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Personal Politics

Harry Baron

— In high school? I wasn't an activist, so to speak, but I had definite views. They were liberal. They were FDR right up and down the line. That's where I was.

Myron Kandel

— I would probably describe myself as non-political when I arrived at Brooklyn [College] with, as I say, an FDR bias.

Ann Lane

— I didn't have a political background of anything beyond liberal Democratic as a kid.

Al Lasher

— I must tell you, I was profoundly influenced by my grandparents. My grandfather on my father's side was a union organizer — a labor organizer. My father was a great activist. I didn't understand it at the time but I internalized it. When he got sick, we moved up to Monticello, New York, for six months. I went to school there. His electric bill, it's too high, so he makes phone calls, talks to people, goes around when he was mobile. He went to the State Utility Commission, or whatever they call it. He got a reduction for everybody in the area.

Gene Bluestein

— When I was seventeen I was a member of the Jewish Theater Ensemble, which was an offshoot of the Artef, which was an offshoot of the Moscow Art Theater, and I appeared in several plays in New York. We used to have a theater in the Barbizon Plaza and we had some very famous directors. One play that I was in was called The Avengers. It was a Holocaust play.

Herb Dorfman

— My parents were a very important part of my vision of the world. I did my own thing, but they were very important. I definitely had guidance from them, and if I did anything they didn't like I heard about it, so I kept within the rules. I really felt close to them. My father could explain to me the significance of doing something in a certain way and what somebody meant and what they were saying and why they were a son of a bitch — things like that. And those lessons sank in. And also, I watched my mother very carefully and I could see that she was trying to have a life for herself which didn't get out of hand. You know? And she had a wonderful humor. She could tell jokes on herself and she could break up a whole party, you know, just by telling jokes. I think I learned that from them. And it's something that a lot of my friends did not enjoy. They had terrible tensions in their own families.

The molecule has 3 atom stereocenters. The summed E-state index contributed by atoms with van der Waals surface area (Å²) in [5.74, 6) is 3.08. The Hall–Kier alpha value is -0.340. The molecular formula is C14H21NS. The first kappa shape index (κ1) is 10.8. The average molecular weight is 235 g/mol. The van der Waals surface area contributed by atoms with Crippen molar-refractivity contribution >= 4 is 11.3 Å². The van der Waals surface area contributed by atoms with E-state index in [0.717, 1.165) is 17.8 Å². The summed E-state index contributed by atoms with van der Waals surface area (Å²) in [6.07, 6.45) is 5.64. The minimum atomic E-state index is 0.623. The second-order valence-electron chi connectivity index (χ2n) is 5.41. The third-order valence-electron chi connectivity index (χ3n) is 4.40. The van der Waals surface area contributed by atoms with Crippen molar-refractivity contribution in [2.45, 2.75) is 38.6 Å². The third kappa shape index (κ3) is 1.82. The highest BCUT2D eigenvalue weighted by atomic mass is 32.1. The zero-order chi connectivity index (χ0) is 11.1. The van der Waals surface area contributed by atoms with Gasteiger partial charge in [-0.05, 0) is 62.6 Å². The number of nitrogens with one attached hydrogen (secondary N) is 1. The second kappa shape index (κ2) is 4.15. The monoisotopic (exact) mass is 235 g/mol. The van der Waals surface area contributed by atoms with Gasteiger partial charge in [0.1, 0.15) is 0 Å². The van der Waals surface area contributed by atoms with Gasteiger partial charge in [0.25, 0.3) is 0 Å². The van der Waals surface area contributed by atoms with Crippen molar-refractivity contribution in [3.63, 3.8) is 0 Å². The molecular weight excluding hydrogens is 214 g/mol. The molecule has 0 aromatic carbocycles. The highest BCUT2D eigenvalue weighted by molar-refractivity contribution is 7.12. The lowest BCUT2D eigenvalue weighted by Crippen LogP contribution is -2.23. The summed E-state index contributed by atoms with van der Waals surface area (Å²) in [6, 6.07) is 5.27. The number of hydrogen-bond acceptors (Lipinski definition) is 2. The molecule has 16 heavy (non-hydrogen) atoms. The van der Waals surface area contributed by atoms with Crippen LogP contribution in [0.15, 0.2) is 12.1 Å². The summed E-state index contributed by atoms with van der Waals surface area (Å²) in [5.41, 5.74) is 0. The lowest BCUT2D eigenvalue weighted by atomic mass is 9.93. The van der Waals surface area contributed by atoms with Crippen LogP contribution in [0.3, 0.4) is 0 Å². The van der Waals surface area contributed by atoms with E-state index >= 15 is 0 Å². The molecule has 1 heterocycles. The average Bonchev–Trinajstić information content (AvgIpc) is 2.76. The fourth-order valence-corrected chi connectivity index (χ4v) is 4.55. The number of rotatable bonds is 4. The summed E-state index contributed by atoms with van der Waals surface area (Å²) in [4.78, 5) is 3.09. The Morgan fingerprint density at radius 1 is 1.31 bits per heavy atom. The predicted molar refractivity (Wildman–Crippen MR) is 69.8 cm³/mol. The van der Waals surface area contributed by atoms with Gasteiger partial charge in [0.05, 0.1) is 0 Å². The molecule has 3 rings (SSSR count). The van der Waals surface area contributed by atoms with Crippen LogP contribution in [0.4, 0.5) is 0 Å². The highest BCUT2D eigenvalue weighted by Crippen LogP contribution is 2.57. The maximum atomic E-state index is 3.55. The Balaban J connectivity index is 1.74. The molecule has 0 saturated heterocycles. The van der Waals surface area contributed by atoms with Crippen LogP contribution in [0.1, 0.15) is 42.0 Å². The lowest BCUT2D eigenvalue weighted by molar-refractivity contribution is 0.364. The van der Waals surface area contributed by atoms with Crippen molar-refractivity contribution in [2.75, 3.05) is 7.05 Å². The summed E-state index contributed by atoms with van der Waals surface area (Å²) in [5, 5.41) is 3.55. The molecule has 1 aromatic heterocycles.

Ann Lane

— My brother Mark, who turned out to be a famous lefty, got me involved in the Marcantonio Campaign. And in 1948 — I couldn't vote — we handed out leaflets for Marcantonio and for Wallace. And as I recall, my parents did not approve because they voted Democratic. And we used to have terrible fights over Henry Wallace versus Harry Truman.

Harry Barron

— We grew up in a part of Brooklyn which was right near the Queens border and it was a very interesting melting pot of a neighborhood. There was an Italian shoemaker, and they had a Chinese laundry, all on the same block, an Irish plumber. When I think back, I say gee, what an interesting microcosm of what the city should have been. And it worked well. We all got along fine. And two blocks up on the hill, on Hyland Boulevard, you had very wealthy homeowners. So it was a strange little section.

Gene Bluestein

— A friend’s father got us a job in a Jewish progressive camp called Camp Kinderland and that was a real opening for me. I had never read much, but I ran into a bunch of intellectuals for the first time, kids who had read Dostoyevsky when they were ten. I ran into folk music. Woody [Guthrie] and Pete [Seeger] used to come up to the camp and sing and I started learning to play guitar and banjo. We used to do all kinds of pageants. And Paul Robeson used to come. Irwin Corey used to come. Do you know Irwin Corey? One of the funniest comics in the world.

Bill Taylor

— I was a child of the New Deal in a sense. My mother and my father were great supporters of Franklin Roosevelt, and it was my belief that government could do good things for people.

Mike Lutzker

— I did attend the founding Convention of the Progressive Party that Wallace headed. I thought it was a historic convention, and in some respects it was. Unfortunately, the Communist Party was too influential in the Progressive Party. But there was a lot of enthusiasm at the time.